Just a few weeks ago, my wife and I were sitting in La Cabaña de Leo, enjoying lunch in the bamboo and thatch restaurant on a beautiful white-sand beach. The first course was a thick shrimp soup, made with crushed peanuts.
Boquete is the premier expat and retiree destination in the highlands of Panama. It's located in Chiriqui Province in western Panama, on the eastern-facing side of Volcan Baru, Panama's highest peak (11,400 feet) and only volcano.
Modern and cosmopolitan cities, lush jungles, mountainous countryside, and a year-round spring-like climate...Colombia is a place I'm very keen on—and particularly Medellín.
Walking along the deep blue waters of the Pacific, I stop to take in some of the most impressive city views I've ever seen. Across the wide, tree-lined avenue are gleaming new towers, housing everything from modern condos to offices, restaurants, and hotels.
I rise at 6 a.m. just as morning light breaks. I don't need an alarm clock as the singing of birds in the trees outside have replaced that annoying sound. My first task is to make a full pot of freshly ground coffee and then open the curtains, sliding doors, and front door to let in the fresh air.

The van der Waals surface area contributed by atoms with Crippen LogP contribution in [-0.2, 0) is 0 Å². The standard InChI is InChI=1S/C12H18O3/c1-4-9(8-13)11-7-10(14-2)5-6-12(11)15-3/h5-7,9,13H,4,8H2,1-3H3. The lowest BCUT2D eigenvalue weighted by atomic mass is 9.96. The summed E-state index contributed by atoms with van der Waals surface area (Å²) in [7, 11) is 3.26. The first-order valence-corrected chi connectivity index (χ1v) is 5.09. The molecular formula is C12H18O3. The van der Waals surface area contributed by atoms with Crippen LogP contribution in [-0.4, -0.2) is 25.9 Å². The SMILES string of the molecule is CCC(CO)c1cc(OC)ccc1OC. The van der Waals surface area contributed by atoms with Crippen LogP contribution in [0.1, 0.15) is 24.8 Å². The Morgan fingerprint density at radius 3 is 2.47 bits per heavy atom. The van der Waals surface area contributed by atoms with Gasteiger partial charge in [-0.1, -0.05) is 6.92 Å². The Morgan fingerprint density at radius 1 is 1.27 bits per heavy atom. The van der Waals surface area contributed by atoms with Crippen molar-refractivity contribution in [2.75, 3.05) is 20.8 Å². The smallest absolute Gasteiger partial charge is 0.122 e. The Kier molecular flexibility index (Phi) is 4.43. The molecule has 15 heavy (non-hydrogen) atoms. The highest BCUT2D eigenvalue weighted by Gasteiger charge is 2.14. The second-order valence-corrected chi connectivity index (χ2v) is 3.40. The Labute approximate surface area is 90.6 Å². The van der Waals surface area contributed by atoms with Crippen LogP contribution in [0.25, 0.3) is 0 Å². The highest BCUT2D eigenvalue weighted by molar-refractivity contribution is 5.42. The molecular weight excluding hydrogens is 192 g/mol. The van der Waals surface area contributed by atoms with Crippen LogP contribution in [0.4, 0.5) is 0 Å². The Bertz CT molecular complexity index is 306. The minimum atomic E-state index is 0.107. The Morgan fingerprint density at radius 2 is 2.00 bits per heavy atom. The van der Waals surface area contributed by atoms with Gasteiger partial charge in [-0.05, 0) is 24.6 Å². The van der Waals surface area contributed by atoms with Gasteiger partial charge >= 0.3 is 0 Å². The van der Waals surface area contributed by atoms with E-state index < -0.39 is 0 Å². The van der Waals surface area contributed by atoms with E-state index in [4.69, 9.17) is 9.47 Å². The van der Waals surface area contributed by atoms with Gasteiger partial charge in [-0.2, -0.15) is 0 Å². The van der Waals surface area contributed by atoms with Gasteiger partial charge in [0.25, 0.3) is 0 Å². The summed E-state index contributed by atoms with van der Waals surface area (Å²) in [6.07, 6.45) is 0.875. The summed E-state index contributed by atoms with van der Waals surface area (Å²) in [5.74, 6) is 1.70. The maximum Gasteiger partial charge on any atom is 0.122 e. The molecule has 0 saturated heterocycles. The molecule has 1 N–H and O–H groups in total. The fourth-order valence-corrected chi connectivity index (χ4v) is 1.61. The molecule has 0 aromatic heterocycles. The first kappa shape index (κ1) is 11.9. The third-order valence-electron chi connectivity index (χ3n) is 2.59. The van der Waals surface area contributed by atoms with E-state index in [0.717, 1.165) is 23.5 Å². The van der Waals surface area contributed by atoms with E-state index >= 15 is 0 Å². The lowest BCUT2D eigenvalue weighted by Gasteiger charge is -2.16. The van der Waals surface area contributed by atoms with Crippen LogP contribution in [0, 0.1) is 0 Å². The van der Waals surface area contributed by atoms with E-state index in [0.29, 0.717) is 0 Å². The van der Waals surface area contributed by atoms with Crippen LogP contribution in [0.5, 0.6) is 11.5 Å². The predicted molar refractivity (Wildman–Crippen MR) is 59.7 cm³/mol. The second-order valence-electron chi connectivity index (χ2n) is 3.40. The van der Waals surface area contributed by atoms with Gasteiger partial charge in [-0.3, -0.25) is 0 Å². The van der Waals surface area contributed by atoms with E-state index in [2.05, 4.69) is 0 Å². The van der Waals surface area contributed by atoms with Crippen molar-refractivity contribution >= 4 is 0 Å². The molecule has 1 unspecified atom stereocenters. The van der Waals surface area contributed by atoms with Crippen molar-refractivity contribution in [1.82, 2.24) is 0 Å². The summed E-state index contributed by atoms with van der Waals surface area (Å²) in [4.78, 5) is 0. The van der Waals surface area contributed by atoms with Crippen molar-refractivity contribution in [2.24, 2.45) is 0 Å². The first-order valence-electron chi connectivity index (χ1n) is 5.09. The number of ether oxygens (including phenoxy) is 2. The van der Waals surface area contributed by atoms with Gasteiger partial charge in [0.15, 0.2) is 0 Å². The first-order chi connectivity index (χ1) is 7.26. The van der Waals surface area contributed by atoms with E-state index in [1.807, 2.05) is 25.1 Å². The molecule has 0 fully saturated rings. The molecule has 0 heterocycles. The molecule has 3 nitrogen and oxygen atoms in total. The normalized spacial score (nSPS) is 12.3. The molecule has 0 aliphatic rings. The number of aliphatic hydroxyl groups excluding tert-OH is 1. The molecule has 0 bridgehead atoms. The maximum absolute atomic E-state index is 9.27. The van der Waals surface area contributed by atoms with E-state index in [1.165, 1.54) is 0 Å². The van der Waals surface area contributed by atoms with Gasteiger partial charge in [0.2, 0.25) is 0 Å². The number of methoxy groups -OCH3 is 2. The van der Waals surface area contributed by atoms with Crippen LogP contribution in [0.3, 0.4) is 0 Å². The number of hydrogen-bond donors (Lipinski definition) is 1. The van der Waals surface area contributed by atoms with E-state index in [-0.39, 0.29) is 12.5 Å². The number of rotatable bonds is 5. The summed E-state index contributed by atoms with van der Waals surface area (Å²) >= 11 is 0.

A fixer-upper in a foreign country could sound like a big, and potentially intimidating, project to many expats. But for Terry Anderson, this was the best decision for his family—his wife and two children.
You couldn't ask for much better when it comes to a place to live. Ideal weather—highs in the mid-70s F most days, cooling off at night, with 300 days of sunshine a year.
Consistently rated as one of the top places in the world to retire, Cuenca is often referred to as the jewel of Ecuador. As you stroll the old cobblestone streets, marvel at the historic Spanish architecture, admire the grandeur of its colonial churches and houses adorned with wrought-iron balconies, you'll know you've arrived someplace special.
As the housing market in David continues to grow with the city's current population of over 163,000 residents, there is now a housing shortage. Recent analysis suggests that over 60,000 new homes are expected to be built in the next two years in areas just outside of David to accommodate the shortage.
I'd heard what people said about Salinas before I visited. "It kind of looks like Ecuador's version of Miami." I didn't take much notice of it. After all, how could a little beach city in Ecuador, almost 2,000 miles away from Florida, look anything like Miami?